In Gaza, A Brief Humanitarian Cease-Fire
In Gaza Wednesday, the guns fell silent for about three hours as the Israeli army and Hamas paused their fighting to allow humanitarian aid into the territory.
NPR's Mike Shuster, who is in Jerusalem, says that reports started circulating Wednesday morning that there might be a short truce, but the cease-fire was uncertain until about 12:30 p.m. At 2 p.m., he says, both Israel and Hamas stopped military operations.
"There was some sporadic gunfire in the first few minutes of that truce, but after 1:00, by and large, it held," Shuster tells Michele Norris.
Violence Resumes After Three Hours
Shuster says that during the next three hours, about 80 trucks from Israel crossed the border into Gaza with food, fuel and medical supplies. The lull also allowed Palestinians to get out of their houses to buy what they needed.
"This certainly wasn't enough time for the entire population to get what it needed, so there's going to be a repetition of this," Shuster says.
Initial reports suggested that there would be a lull in the violence at the same time everyday, but Israeli officials say the truce will be every other day, Shuster says.
After the three-hour break, violence resumed. Shuster says there are reports of significant bombardment in south Gaza. Israel, he says, has been dropping leaflets in Rafah, at the border with Egypt, telling residents to leave their homes by 8 a.m. Thursday.
"Apparently hundreds of families have left their homes already," he says. "It's an indication that Israel is going to target those areas pretty heavily [Thursday] morning. And, of course, there have been more Hamas rockets into Israel."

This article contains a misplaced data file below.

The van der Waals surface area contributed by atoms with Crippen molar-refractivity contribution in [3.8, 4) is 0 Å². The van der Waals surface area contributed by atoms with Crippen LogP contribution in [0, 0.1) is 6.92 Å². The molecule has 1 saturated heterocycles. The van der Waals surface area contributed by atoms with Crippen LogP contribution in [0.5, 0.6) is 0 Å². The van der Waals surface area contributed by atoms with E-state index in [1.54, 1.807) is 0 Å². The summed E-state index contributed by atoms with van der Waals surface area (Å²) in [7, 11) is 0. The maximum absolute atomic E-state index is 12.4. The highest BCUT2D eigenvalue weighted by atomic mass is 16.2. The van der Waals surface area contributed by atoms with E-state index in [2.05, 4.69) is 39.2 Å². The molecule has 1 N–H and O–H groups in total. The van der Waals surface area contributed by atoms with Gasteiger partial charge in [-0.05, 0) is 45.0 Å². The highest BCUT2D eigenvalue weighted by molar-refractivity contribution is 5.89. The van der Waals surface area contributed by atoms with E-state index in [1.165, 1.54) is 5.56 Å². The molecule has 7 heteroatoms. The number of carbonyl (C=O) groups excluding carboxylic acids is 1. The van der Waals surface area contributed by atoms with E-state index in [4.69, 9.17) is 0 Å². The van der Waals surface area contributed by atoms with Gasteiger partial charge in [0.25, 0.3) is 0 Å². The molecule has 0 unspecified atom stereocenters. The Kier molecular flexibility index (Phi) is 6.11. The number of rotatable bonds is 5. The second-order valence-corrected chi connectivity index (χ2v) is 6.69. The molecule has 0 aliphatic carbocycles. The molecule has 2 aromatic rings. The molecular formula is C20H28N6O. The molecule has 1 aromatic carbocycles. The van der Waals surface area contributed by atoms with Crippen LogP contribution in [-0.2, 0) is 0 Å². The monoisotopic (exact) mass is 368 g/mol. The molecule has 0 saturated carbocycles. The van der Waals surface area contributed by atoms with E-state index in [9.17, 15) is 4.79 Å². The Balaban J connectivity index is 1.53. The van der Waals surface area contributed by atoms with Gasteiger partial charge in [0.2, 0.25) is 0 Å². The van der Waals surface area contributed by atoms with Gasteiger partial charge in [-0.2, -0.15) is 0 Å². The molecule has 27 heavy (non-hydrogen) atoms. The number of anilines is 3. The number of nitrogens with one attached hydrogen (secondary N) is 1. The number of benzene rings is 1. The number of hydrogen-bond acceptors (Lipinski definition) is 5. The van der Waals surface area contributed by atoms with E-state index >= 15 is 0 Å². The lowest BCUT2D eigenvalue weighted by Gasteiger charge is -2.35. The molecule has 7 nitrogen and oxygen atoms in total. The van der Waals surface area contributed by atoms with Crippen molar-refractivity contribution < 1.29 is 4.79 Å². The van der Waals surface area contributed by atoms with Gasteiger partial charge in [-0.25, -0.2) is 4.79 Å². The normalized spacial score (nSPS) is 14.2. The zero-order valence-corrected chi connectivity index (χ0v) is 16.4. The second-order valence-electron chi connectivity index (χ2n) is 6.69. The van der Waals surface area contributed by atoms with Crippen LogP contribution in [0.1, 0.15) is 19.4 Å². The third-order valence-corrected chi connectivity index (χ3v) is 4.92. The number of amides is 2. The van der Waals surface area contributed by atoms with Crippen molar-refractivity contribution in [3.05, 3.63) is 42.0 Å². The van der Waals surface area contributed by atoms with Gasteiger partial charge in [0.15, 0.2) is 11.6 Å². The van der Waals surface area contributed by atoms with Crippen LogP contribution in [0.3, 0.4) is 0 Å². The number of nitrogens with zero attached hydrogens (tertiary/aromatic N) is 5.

Meanwhile, Egypt and France tried to put together a cease-fire initiative, which includes a plan to station a small international force along the Egypt-Gaza border.
In Paris, French President Nicolas Sarkozy released a statement saying Israel and the Palestinian Authority had accepted the plan. A short while later, however, the Israeli government issued a statement saying though it welcomes the proposal, it might accept it only if hostile fire from Hamas is halted. Hamas has not signed on to the deal.
"Israel, it seems, doesn't want to commit to any deal that leaves Hamas in a position to rearm and begin the rocketing of Israel again," Shuster says. "And so the Egyptian-French proposal is trying to address how to prevent the smuggling of additional arms into Gaza through those tunnels on the border with Egypt."
Meanwhile, the Israeli government's Security Cabinet voted on the possibility of moving into Phase 3 of the military operation in Gaza. (Phase 1 was the air campaign, and Phase 2 was the beginning of the land operation.)
"Phase 3 would be pushing into the more heavily populated areas of Gaza," Shuster says. "Perhaps it's a good sign — there were a lot of indications that the Security Cabinet of the Israeli government was going to authorize Phase 3, but [that] they haven't may mean that they are wanting to see what happens on the diplomatic side."
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